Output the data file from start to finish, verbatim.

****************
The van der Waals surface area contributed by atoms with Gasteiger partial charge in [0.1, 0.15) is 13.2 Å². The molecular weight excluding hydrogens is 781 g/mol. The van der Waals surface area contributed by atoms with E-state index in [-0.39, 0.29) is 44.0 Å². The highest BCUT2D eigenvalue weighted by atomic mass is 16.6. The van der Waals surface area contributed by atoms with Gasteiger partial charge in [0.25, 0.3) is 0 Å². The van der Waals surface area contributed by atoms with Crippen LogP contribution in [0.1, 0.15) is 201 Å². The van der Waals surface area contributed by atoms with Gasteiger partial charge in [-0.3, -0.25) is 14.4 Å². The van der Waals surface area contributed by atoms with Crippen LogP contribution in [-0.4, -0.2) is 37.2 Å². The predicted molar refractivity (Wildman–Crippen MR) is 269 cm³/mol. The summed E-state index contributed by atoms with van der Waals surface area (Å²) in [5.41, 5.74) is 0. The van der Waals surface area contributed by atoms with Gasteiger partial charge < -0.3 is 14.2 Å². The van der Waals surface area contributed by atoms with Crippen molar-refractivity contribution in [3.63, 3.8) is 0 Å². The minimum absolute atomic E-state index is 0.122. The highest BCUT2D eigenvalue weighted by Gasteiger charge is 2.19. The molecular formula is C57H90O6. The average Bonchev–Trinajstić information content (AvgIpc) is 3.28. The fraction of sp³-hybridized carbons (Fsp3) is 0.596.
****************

The van der Waals surface area contributed by atoms with Gasteiger partial charge in [0.1, 0.15) is 13.2 Å². The molecular weight excluding hydrogens is 781 g/mol. The van der Waals surface area contributed by atoms with E-state index in [-0.39, 0.29) is 44.0 Å². The highest BCUT2D eigenvalue weighted by atomic mass is 16.6. The van der Waals surface area contributed by atoms with Gasteiger partial charge in [0.25, 0.3) is 0 Å². The van der Waals surface area contributed by atoms with Crippen LogP contribution in [0.1, 0.15) is 201 Å². The van der Waals surface area contributed by atoms with Gasteiger partial charge in [-0.3, -0.25) is 14.4 Å². The van der Waals surface area contributed by atoms with Crippen LogP contribution in [-0.4, -0.2) is 37.2 Å². The predicted molar refractivity (Wildman–Crippen MR) is 269 cm³/mol. The summed E-state index contributed by atoms with van der Waals surface area (Å²) in [5.41, 5.74) is 0. The van der Waals surface area contributed by atoms with Gasteiger partial charge < -0.3 is 14.2 Å². The van der Waals surface area contributed by atoms with Crippen molar-refractivity contribution in [3.63, 3.8) is 0 Å². The minimum absolute atomic E-state index is 0.122. The highest BCUT2D eigenvalue weighted by Gasteiger charge is 2.19. The molecular formula is C57H90O6. The average Bonchev–Trinajstić information content (AvgIpc) is 3.28. The fraction of sp³-hybridized carbons (Fsp3) is 0.596.